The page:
* ''Literature/CatchTwentyTwo'' is one of the best examples of this. The book doesn't follow a linear progression of time. Instead, the narration jumps forward and backward constantly, which can be very confusing to the reader, especially since there is not even a single date mentioned. Ever. The only way to tell when an event described happened is by how many missions the protagonist had flown at the time. Despite the convoluted narration format and the fact that the book features over 20 important characters, there isn't a single PlotHole in the story. Joseph Heller, the book's writer, famously kept [[https://biblioklept.files.wordpress.com/2013/05/heller.jpg a detailed graph]] to keep track of the timeline and each character's actions while writing the book, which he started in 1953; it was first published in 1961.
* ''Literature/HarryPotter'' quickly gained a reputation for this, with its fans obsessively poring over every minor character or object introduced trying to find out what importance they had.
** When presented with the mystery of who stole one of Voldemort's Horcruxes and left a note with the initials RAB, many fans dismissed a character with those initials who had been mentioned all of twice in books one through six as "too obvious". [[spoiler:Said character was indeed RAB.]]
** In ''Order of the Phoenix'', Rowling gave the kid that Dudley was bullying the last name "Evans", which is the maiden name of Lily Potter and Petunia Dursley. She had no intentions to make him a secret relative of Harry's, but don't tell that to the fanbase, who [[EpilepticTrees went crazy with absurd rumors]] regarding this kid as soon as he was revealed.
* ''Literature/WarriorCats'', because the author Victoria Holmes plans out each MythArc before she writes it, you can find future plot twists foreshadowed many books before they appeared, throwaway lines loaded with [[ChekhovsGun guns of the Chekhov variety]] and many [[ChekhovsGunman Chekhov's Gunmen]] hidden among the background characters. Just to name one example, in ''Sunset'' [[spoiler: Brambleclaw thinks that because of the lush summer, even the normally slim Leafpool is looking quite plump.]] Six books later in ''Sunrise'', it's revealed that [[spoiler: Leafpool was pregnant in ''Sunset''.]] And this is one of the minor examples.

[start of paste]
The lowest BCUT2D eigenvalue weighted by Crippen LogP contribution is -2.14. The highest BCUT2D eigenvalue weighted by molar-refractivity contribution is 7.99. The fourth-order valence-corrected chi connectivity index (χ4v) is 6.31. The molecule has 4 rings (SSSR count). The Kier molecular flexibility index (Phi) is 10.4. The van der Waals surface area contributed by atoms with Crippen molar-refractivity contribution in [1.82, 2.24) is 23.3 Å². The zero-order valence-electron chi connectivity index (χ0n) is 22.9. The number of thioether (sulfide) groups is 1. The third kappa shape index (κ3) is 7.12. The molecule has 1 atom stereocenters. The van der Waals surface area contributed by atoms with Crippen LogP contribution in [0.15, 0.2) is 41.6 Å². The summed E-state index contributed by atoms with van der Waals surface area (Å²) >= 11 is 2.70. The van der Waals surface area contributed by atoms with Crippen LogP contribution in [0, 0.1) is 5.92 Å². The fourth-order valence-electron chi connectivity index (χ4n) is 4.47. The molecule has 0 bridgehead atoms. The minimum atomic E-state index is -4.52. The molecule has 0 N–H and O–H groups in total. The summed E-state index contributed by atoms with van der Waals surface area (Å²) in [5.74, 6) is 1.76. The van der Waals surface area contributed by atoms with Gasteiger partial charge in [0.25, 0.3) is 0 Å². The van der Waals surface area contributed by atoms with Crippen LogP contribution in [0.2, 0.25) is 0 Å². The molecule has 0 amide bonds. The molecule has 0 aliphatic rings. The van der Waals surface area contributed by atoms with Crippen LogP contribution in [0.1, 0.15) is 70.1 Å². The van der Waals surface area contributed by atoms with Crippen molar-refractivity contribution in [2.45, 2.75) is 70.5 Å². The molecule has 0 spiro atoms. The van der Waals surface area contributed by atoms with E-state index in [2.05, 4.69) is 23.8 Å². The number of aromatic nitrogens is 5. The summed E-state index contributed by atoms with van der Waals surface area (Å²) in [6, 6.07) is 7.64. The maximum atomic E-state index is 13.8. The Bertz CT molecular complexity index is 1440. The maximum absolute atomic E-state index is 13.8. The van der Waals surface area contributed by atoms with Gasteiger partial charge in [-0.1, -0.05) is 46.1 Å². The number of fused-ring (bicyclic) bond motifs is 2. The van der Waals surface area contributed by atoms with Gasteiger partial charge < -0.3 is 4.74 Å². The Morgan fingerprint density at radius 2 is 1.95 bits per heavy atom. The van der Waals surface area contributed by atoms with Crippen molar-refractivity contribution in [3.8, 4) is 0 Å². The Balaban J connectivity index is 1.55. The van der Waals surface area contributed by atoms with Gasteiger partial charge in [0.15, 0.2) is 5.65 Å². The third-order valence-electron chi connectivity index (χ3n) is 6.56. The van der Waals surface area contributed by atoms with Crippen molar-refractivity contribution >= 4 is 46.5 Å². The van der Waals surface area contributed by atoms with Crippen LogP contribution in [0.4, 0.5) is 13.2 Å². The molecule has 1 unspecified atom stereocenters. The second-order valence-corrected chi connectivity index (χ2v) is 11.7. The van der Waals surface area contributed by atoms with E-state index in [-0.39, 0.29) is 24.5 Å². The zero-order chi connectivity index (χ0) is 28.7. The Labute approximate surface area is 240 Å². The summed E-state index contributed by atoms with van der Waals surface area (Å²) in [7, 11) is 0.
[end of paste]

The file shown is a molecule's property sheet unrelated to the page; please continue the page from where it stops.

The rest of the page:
* ''Literature/TheDresdenFiles'' is well known for its huge number of {{Call Back}}s, [[ChekhovsGun Chekhov's Guns]], [[ChekhovsGunman Gunmen]], {{foreshadowing}}s and a well plotted MythArc. WordOfGod is that [[Creator/JimButcher the author]] began plotting the entire series after writing the first two chapters of ''Literature/StormFront'' and, while allowing for new characters and some minor alterations (as a WhamEpisode ''Literature/{{Changes}}'' was originally meant to be [[MidSeasonTwist book 10]] but was later pushed up to book 12), he is still following the original planning.

* Creator/JMichaelStraczynski had all five seasons of ''Series/BabylonFive'' planned out before the show even entered production, and while some details here and there had to be changed, it still showed. [[CrazyPrepared He even worked out a way to replace]] [[RealLifeWritesThePlot every major character in the show before filming began]]. [[ProperlyParanoid Which was good, given how many times it happened.]]
* ''Series/{{Fringe}}''. There's a visual clue in every episode as to what the ''next'' episode will be about... and it's always so subtle or obscure that you never notice it on your first viewing. Then there's the Observer making appearances in every episode (and in other Fox shows, like ''Series/AmericanIdol''!), the mysterious glyphs before commercial breaks forming an alphabetical cipher that spells out words, seemingly random text in the background turning out to be important clues... even Olivia's dark-colored clothing and Walter's seemingly-random food cravings are significant...
* Daniel Knauf planned six seasons in advance for ''Series/{{Carnivale}}''. Unfortunately, studio interference led to a less challenging second season and cancellation soon after.
* ''Series/ArrestedDevelopment'' has this in spades. It mostly crops up in foreshadowing, where innocuous jokes and unimportant details will turn out to be set-ups for much larger plot arcs further down the line. At the very least, one should keep an ear open for lines of dialogue repeated verbatim in different contexts seasons apart.
* ''Series/{{Degrassi}}'' of all shows, can do this when the writers actually work really hard on a story. The biggest example of this would be Rick's storyline leading up to the shooting.
* The production team on ''Series/{{QI}}'' correctly guessing which joke answers the panelists would give and setting them as the forfeit.
-->'''Stephen Fry''': Now, tell me about the Great Disappointment.
-->'''Jo Brand''': Have you been talking to my husband?

-->'''Stephen''': Name a poisonous snake.
-->'''Jimmy Carr''': Piers Morgan.